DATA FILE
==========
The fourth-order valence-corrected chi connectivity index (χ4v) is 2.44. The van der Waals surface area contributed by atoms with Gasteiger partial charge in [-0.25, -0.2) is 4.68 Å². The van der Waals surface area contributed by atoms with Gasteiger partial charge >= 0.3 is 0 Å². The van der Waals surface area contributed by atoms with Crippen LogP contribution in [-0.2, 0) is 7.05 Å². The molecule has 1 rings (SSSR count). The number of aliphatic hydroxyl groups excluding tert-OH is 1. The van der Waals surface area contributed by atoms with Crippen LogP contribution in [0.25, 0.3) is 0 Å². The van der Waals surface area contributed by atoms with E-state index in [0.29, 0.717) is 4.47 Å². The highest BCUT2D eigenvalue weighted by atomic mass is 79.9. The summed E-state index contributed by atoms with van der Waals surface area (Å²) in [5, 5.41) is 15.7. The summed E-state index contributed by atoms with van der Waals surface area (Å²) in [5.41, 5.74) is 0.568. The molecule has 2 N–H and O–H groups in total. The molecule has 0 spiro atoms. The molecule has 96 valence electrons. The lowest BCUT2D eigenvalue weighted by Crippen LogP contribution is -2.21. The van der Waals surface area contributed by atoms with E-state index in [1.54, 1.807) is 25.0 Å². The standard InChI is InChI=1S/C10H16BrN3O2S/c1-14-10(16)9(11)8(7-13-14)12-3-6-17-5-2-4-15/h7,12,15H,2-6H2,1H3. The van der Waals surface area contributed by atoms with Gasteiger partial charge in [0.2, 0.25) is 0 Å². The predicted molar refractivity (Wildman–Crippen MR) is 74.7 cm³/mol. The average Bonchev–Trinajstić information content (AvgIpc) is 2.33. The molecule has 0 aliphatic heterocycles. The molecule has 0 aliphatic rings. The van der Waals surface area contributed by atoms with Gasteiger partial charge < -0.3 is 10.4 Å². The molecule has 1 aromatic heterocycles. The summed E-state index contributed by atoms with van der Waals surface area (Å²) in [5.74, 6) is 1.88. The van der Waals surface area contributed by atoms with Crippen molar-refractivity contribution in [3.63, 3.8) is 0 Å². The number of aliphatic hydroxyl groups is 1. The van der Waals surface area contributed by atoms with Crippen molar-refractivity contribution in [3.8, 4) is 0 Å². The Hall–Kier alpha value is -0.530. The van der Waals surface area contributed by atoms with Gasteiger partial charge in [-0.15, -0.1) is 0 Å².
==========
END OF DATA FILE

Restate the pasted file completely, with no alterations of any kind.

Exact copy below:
The fourth-order valence-corrected chi connectivity index (χ4v) is 2.44. The van der Waals surface area contributed by atoms with Gasteiger partial charge in [-0.25, -0.2) is 4.68 Å². The van der Waals surface area contributed by atoms with Gasteiger partial charge >= 0.3 is 0 Å². The van der Waals surface area contributed by atoms with Crippen LogP contribution in [-0.2, 0) is 7.05 Å². The molecule has 1 rings (SSSR count). The number of aliphatic hydroxyl groups excluding tert-OH is 1. The van der Waals surface area contributed by atoms with Crippen LogP contribution in [0.25, 0.3) is 0 Å². The van der Waals surface area contributed by atoms with E-state index in [0.29, 0.717) is 4.47 Å². The highest BCUT2D eigenvalue weighted by atomic mass is 79.9. The summed E-state index contributed by atoms with van der Waals surface area (Å²) in [5, 5.41) is 15.7. The summed E-state index contributed by atoms with van der Waals surface area (Å²) in [5.41, 5.74) is 0.568. The molecule has 2 N–H and O–H groups in total. The molecule has 0 spiro atoms. The molecule has 96 valence electrons. The lowest BCUT2D eigenvalue weighted by Crippen LogP contribution is -2.21. The van der Waals surface area contributed by atoms with E-state index in [1.54, 1.807) is 25.0 Å². The standard InChI is InChI=1S/C10H16BrN3O2S/c1-14-10(16)9(11)8(7-13-14)12-3-6-17-5-2-4-15/h7,12,15H,2-6H2,1H3. The van der Waals surface area contributed by atoms with Gasteiger partial charge in [0.2, 0.25) is 0 Å². The predicted molar refractivity (Wildman–Crippen MR) is 74.7 cm³/mol. The average Bonchev–Trinajstić information content (AvgIpc) is 2.33. The molecule has 0 aliphatic heterocycles. The molecule has 0 aliphatic rings. The van der Waals surface area contributed by atoms with Gasteiger partial charge < -0.3 is 10.4 Å². The molecule has 1 aromatic heterocycles. The summed E-state index contributed by atoms with van der Waals surface area (Å²) in [5.74, 6) is 1.88. The van der Waals surface area contributed by atoms with Crippen molar-refractivity contribution in [3.63, 3.8) is 0 Å². The number of aliphatic hydroxyl groups is 1. The van der Waals surface area contributed by atoms with Crippen molar-refractivity contribution in [3.8, 4) is 0 Å². The Hall–Kier alpha value is -0.530. The van der Waals surface area contributed by atoms with Gasteiger partial charge in [-0.15, -0.1) is 0 Å².